What’s Better: Quality Or Memorability?

Greetings Loved Ones! Liu Is The Name, ANd Views Are My Game.

Here’s a question for you all; what’s more important in art, quality or memorability?

Now you might be thinking, “well, that’s obvious. Quality. It’s always better to make good work than bad.” And, for the most part, I agree with you. If you’re painting, acting, writing, dancing, or whatever medium it is that you express yourself through, is bad, people will be less inclined to pay you for it, and you’ll die drunk and penniless. (Not really, but still).

At the same time, however, quality is a very difficult thing to measure art by. First of all, quality is completely subjective. What one person likes, another person might hate. And just because something was liked or disliked upon its initial release doesn’t mean that people won’t change their minds on it over time. Blade Runner, The Shining, Fight Club and John Carpenter’s The Thing were all critically despised when they first came out, but now, all these years later, are hailed as some of the best movies ever made. Meanwhile, films like Juno, Forrest Gump, and The Last Samurai, which were all critically-acclaimed when they first hit theaters, have faced considerable backlash due to their problematic subject matter. And even if a work has managed to maintain its acclaim, that doesn’t mean people will necessarily respond to it. Let me give you an example. Last year’s The Post is a film that, by all technical standards–acting, editing, music, cinematography–is quite good, but audiences have not taken to, and, as a result, the film has struggled at the box office. Why, though? In terms of quality, it’s very good. Why aren’t people flocking to it? Could it be the fact that, despite all its technical achievements, the film isn’t memorable? Maybe.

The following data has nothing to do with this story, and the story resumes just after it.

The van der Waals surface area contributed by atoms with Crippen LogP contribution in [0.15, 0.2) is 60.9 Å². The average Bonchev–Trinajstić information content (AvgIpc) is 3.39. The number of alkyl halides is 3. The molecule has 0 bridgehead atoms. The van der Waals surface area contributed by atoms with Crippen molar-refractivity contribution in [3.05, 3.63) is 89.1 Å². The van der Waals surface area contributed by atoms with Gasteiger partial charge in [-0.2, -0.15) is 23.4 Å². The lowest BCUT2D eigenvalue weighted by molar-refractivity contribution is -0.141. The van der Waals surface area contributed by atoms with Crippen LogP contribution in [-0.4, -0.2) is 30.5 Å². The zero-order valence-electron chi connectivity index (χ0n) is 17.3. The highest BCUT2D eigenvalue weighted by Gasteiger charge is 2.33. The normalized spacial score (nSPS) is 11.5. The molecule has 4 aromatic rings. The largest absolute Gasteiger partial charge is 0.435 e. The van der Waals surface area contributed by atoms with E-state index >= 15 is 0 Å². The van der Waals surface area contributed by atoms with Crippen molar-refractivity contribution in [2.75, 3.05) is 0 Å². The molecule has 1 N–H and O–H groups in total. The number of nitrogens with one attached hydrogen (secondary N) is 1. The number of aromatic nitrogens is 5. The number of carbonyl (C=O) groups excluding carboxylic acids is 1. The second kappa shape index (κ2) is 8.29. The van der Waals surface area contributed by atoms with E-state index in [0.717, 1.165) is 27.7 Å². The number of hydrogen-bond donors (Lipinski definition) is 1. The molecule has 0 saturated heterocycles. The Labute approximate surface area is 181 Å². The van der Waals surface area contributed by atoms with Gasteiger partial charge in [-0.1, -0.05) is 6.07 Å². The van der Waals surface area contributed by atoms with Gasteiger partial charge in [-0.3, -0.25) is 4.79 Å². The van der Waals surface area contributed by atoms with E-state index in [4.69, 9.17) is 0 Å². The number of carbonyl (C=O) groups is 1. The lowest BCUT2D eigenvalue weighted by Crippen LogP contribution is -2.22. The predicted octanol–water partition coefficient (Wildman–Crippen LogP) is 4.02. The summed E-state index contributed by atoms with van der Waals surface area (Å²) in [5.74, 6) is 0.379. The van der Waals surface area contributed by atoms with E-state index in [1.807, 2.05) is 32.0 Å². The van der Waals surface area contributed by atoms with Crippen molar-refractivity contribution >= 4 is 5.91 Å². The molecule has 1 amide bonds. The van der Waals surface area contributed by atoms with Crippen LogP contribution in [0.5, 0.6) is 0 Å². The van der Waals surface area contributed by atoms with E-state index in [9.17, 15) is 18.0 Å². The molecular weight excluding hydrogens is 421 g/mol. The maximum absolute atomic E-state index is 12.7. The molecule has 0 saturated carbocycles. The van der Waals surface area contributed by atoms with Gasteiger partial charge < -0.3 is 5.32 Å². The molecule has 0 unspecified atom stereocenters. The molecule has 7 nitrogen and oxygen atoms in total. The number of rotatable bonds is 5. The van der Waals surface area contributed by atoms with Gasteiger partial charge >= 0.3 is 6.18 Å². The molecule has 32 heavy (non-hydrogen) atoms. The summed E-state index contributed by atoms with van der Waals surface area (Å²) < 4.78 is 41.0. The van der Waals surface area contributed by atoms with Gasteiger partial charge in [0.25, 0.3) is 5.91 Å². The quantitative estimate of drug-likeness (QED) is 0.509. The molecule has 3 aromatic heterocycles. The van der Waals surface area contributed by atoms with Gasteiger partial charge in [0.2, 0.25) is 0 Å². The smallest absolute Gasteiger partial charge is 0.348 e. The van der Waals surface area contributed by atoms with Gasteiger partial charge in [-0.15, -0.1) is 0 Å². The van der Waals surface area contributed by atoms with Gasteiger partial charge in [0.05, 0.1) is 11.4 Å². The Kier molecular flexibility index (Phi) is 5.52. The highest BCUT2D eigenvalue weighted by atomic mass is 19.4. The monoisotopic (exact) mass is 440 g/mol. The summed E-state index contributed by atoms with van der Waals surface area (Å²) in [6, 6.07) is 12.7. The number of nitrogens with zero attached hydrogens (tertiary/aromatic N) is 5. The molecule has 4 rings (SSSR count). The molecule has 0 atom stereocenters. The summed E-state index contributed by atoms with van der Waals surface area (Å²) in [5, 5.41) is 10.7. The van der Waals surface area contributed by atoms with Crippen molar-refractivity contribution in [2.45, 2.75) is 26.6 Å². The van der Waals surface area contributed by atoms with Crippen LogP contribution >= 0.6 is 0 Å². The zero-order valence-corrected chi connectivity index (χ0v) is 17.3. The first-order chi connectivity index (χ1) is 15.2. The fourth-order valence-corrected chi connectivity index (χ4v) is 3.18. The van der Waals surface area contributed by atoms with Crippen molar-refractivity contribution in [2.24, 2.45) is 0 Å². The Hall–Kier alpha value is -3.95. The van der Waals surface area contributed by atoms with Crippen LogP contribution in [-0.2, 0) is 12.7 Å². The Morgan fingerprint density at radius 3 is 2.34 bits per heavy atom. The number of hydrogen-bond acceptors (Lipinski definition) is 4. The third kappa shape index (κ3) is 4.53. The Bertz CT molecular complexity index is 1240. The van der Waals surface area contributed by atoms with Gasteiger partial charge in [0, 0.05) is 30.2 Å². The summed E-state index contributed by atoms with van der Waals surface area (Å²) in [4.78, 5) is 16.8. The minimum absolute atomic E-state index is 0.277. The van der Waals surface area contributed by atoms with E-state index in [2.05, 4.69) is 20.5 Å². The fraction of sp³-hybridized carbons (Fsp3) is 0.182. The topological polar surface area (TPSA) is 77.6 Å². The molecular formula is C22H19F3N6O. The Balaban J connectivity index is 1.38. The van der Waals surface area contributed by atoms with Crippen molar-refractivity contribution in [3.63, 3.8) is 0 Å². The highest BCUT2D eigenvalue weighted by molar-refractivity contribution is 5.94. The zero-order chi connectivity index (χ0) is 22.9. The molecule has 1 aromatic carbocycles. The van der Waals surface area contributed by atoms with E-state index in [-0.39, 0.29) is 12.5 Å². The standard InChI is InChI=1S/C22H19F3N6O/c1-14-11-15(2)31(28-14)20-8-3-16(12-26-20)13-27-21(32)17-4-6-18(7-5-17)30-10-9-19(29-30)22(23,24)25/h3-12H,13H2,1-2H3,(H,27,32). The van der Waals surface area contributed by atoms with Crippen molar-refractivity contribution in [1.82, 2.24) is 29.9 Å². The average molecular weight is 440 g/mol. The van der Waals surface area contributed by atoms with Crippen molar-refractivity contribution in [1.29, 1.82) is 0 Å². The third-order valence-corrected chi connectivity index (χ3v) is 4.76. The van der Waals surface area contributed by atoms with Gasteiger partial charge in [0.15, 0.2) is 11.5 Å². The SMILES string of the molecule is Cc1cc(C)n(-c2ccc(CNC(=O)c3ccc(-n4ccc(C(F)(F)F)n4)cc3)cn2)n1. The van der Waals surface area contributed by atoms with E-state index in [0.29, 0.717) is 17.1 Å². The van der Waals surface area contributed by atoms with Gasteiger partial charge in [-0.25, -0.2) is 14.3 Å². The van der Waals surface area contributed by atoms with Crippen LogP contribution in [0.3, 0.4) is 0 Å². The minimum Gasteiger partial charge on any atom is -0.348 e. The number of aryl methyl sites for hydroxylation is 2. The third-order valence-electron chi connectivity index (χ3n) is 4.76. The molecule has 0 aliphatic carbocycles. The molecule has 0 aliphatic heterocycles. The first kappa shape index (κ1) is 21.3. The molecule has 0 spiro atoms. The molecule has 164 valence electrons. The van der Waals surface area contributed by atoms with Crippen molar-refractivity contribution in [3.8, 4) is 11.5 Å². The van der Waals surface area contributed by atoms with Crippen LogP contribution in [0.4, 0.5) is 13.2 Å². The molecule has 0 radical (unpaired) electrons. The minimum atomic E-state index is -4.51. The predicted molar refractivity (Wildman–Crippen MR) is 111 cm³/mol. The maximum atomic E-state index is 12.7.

See, we might not think about it, but memorability is a very powerful thing. It’s what enables works of art to survive after their creators have passed on. It’s what allowed Starry Night, the product of a penniless Dutch painter who never made a cent off of art in his lifetime, to become one of the most beloved works in human history. And it’s what enabled The Room, a film that everyone agrees is one of the worst, if not the worst, movies ever made, to become an immensely popular, global phenomenon. I’d actually like to talk about The Room. It came out in 2003, and in the 15 years since then, it’s had books written about it, films made detailing its creation, and God only knows how many midnight screenings of it. You know what other films came out in 2003? Open Range, American Splendor, Master and Commander: The Far Side Of The World, and a live-action version of Peter Pan. Now despite the fact that, by all objective standards–acting, writing, production design–each of these films is better than The Room, not a one of them has had a book written about them, a film made documenting their creation, or a fan revival/midnight screening. Hell, you all probably didn’t even remember that they were films. Why, though? Why does one bad film have so much more staying power than four other, considerably better ones? Memorability, that’s why. In art, memorability is key.

Now, before I go on, I would just like to clarify that I don’t think memorability is all that matters in art. If it were, quality wouldn’t be taken into consideration at all, and people would just make whatever sick, shocking thing they thought would get them attention. Fortunately, we, as humans, have some sense of taste, and we know not to instantly gravitate towards the weirdest, grossest thing we see. Usually. But still, memorability does matter. It’s what gets artists noticed, and, very often, what gives them a career. For what is an artistic style, really, other than an artist creating a memorable look or feel? Countless filmmakers, like John Woo, Edgar Wright, Michael Mann and Wes Anderson have become successful, precisely because they have memorable, distinct styles. But it would be wrong to say that their style is the only thing that made them popular. Yes, their work is beloved because of its distinct look, sound and feel, but also because it is of relatively high quality. The acting in their films, particularly in those of Mann and Wright, tends to be better. The writing as well. So is the cinematography, editing, music and production design. These people are competent craftsman, who also have distinct, stylistic quirks that separate them from the fray.

So, in the end, I don’t think one is more important than the other. Artists should always strive to make high quality work, but, at the same time, to try to distinguish themselves with unique looks, sounds, and tones. Sometimes quality wins out over memorability. Sometimes memorability overtakes quality. Either way, you need them both, and, in certain cases, they come together to make stuff that is truly special.

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Memoirs Of A Geisha (2005)

Greetings Loved Ones! Liu Is The Name, And Views Are My Game.